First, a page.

Parents are provoked to make stupid rules.
"Nobody's allowed to breathe on anybody" comes to mind.
"Do not violate the airspace in their room" was instituted after "stay out of their room" proved insufficient.
"The word 'whatever' is not allowed in this house" has proven to be my favorite.
We have five darling children in our home, ages 4, 8, 10, 13 and 16. They've been brought up with the rich vocabulary of their mother the writer, yet fell back on 'whatever' one time too many for their father's liking. Thus he declared the anti-whatever rule, in an effort to stomp out the kids' disgusted resignation.
The problem with rules is that children have minds which immediately grasp the letter of the law and plot a way around it. It comes less easily for them to understand the spirit of the law and a benefit for the household intended by it.
It was only a matter of time before the word 'whatever' escaped my lips. My husband and I were discussing a decision on which I didn't have a strong opinion. I shrugged and offered a pleasant "okay, whatever" to indicate that I was fine with his preference. I was promptly reminded by one of my darlings that the word was forbidden, for they had listened only to the letter of the law and had entirely missed its spirit.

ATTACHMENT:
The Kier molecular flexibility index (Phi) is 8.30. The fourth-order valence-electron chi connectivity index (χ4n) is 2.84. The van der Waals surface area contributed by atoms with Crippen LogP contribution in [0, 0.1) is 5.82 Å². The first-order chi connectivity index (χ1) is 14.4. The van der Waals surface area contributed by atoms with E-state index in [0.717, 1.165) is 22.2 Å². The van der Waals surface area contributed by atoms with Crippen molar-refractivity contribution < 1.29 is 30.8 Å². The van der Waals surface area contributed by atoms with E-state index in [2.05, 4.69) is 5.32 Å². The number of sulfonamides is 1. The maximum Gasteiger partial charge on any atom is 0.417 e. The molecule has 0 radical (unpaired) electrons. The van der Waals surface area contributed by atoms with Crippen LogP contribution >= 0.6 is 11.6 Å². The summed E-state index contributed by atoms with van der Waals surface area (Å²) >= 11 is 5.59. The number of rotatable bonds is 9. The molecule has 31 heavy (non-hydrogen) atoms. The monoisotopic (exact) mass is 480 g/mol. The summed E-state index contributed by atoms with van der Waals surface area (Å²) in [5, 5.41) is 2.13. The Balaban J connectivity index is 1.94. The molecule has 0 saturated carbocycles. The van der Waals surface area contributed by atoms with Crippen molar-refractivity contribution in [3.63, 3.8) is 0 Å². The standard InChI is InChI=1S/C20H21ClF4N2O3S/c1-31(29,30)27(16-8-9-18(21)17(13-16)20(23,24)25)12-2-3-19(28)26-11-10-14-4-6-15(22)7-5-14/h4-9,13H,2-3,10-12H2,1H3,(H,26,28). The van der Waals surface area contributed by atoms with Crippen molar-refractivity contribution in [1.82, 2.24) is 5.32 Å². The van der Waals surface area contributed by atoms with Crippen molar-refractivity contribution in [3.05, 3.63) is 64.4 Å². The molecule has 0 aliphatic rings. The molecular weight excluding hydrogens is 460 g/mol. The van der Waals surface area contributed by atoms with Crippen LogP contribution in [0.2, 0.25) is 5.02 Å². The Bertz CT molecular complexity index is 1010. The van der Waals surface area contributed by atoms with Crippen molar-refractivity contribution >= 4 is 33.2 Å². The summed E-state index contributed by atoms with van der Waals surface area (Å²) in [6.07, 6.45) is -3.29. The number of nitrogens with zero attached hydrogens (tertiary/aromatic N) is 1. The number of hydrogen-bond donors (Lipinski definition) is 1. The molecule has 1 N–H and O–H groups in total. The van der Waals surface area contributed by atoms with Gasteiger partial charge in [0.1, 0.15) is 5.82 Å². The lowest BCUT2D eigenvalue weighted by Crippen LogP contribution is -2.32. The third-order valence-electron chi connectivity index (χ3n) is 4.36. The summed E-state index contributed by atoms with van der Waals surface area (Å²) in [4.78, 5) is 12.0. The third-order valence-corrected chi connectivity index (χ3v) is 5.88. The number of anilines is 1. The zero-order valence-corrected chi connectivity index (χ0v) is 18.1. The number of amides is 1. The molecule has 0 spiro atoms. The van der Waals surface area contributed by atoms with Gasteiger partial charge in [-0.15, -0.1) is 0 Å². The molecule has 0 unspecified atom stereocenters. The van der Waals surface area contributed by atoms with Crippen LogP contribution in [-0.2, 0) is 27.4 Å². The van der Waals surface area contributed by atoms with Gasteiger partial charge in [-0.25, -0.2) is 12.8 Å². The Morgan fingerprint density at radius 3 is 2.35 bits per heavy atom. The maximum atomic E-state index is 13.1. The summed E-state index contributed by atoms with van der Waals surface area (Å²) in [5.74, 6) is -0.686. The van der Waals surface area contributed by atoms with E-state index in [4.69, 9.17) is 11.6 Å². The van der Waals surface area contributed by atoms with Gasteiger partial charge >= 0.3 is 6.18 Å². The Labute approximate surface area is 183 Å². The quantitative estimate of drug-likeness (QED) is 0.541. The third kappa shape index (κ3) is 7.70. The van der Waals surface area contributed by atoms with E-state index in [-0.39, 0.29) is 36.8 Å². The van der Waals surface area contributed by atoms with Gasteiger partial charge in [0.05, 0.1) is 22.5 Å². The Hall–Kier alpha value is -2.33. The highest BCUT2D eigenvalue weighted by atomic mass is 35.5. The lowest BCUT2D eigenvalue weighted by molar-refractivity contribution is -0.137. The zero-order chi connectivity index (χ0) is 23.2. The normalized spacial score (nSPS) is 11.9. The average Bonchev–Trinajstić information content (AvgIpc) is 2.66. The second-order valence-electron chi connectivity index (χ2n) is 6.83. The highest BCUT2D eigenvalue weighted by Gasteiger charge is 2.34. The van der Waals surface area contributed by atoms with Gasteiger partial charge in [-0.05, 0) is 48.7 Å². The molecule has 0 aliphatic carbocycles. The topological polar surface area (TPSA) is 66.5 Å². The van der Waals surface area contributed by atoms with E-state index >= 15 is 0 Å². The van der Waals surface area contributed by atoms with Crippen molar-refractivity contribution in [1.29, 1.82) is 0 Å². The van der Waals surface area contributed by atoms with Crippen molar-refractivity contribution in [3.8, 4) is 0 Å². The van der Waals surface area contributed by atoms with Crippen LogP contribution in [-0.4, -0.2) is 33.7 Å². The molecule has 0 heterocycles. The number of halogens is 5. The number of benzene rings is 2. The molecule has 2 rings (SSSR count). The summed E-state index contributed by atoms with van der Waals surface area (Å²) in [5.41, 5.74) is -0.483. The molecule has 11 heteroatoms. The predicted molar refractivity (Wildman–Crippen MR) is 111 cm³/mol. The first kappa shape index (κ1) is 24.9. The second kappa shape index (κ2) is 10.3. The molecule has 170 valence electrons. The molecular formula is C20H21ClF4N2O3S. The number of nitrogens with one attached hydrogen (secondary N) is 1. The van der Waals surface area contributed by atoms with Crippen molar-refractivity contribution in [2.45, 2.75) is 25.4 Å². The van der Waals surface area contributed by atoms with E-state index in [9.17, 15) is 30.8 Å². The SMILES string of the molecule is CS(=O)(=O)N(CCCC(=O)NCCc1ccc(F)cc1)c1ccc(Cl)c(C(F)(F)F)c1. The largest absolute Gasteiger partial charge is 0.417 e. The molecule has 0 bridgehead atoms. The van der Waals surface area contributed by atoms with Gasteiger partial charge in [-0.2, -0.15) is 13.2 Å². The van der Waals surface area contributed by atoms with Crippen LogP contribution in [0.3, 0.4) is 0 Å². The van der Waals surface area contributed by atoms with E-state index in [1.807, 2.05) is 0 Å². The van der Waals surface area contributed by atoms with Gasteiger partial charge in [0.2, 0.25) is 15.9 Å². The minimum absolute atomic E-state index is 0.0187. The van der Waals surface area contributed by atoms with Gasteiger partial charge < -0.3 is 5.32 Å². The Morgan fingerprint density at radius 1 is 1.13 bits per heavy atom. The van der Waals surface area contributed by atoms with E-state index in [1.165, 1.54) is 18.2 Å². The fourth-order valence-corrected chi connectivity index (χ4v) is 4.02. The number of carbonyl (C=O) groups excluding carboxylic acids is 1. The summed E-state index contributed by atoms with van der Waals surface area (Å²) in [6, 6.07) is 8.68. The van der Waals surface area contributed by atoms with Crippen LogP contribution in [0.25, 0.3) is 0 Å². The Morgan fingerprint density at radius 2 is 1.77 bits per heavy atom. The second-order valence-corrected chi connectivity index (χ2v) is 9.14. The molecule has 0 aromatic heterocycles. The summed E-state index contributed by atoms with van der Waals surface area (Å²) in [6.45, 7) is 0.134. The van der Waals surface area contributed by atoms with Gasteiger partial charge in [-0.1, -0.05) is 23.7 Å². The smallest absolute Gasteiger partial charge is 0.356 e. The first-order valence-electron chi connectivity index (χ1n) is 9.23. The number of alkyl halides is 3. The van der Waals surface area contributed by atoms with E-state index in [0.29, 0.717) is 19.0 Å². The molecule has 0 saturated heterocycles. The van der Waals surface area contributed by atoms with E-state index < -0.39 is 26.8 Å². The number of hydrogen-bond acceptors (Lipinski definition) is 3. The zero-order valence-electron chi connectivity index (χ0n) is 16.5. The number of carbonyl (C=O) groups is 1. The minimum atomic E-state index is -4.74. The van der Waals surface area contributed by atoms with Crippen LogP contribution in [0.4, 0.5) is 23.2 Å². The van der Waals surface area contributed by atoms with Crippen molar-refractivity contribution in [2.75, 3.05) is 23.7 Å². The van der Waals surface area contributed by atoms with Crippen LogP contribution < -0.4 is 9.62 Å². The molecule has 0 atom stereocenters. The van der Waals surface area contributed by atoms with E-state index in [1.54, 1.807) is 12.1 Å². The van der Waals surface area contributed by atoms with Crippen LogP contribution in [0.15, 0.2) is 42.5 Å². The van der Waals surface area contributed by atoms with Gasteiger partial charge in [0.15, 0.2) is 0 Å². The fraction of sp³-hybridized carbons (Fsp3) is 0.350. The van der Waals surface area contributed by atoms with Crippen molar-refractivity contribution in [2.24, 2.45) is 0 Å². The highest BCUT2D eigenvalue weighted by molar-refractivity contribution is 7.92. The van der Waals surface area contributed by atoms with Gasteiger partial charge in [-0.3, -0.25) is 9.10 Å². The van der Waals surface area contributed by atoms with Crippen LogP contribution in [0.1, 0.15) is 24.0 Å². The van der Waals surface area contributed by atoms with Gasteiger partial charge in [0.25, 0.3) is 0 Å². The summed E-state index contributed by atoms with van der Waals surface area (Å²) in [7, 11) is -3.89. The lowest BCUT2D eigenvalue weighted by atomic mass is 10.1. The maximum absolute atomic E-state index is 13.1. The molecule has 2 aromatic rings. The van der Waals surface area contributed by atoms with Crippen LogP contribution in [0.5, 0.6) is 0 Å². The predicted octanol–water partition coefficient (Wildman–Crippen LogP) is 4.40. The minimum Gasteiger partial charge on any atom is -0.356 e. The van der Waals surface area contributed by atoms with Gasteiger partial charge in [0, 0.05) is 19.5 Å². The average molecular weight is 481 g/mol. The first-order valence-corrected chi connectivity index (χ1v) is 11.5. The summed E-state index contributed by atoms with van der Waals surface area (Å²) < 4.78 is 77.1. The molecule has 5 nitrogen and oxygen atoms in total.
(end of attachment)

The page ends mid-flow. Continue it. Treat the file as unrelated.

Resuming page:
A person's relationship with God can be entirely summarized in how we say 'whatever.'
If a person denies that God exists, the word is said with Ridicule. "Whatever" comes out with a scoff, for who can take seriously what one argues is make-believe?
If a person acknowledges that an almighty God indeed exists, but suspiciously eyes Him as cruel to allow suffering, "Whatever" is spit out with sneering Resentment.
If a person knows of the sovereign God's commandments, but bristles at the idea of obeying them, "What-EV-er!" is snorted in Rebellion, throwing off the Creator's right of ownership.
If a person has acknowledged Christ as Savior, but sees grace as a licence to live as one pleases, "Whatever" is declared with Revelry in a life of continued sin—which dishonors the Savior's blood and undermines a claim of salvation.
If a person has asked for God's forgiveness through the atoning death of Jesus Christ and turned from sin, but does not yet appreciate that God's ways are for our benefit and not to spoil a good time, one will say "Whatever" with a sad sigh, in Resignation to God's will.
But if one finds the place of Rest offered by Jesus, one says "Whatever" in pleasant peace.
Whosoever believes in Jesus for eternal life may also believe in Him for His perfect will. It is possible, even amid hardship, to look heavenward with faith that God is orchestrating for our blessing whatever is beyond our control.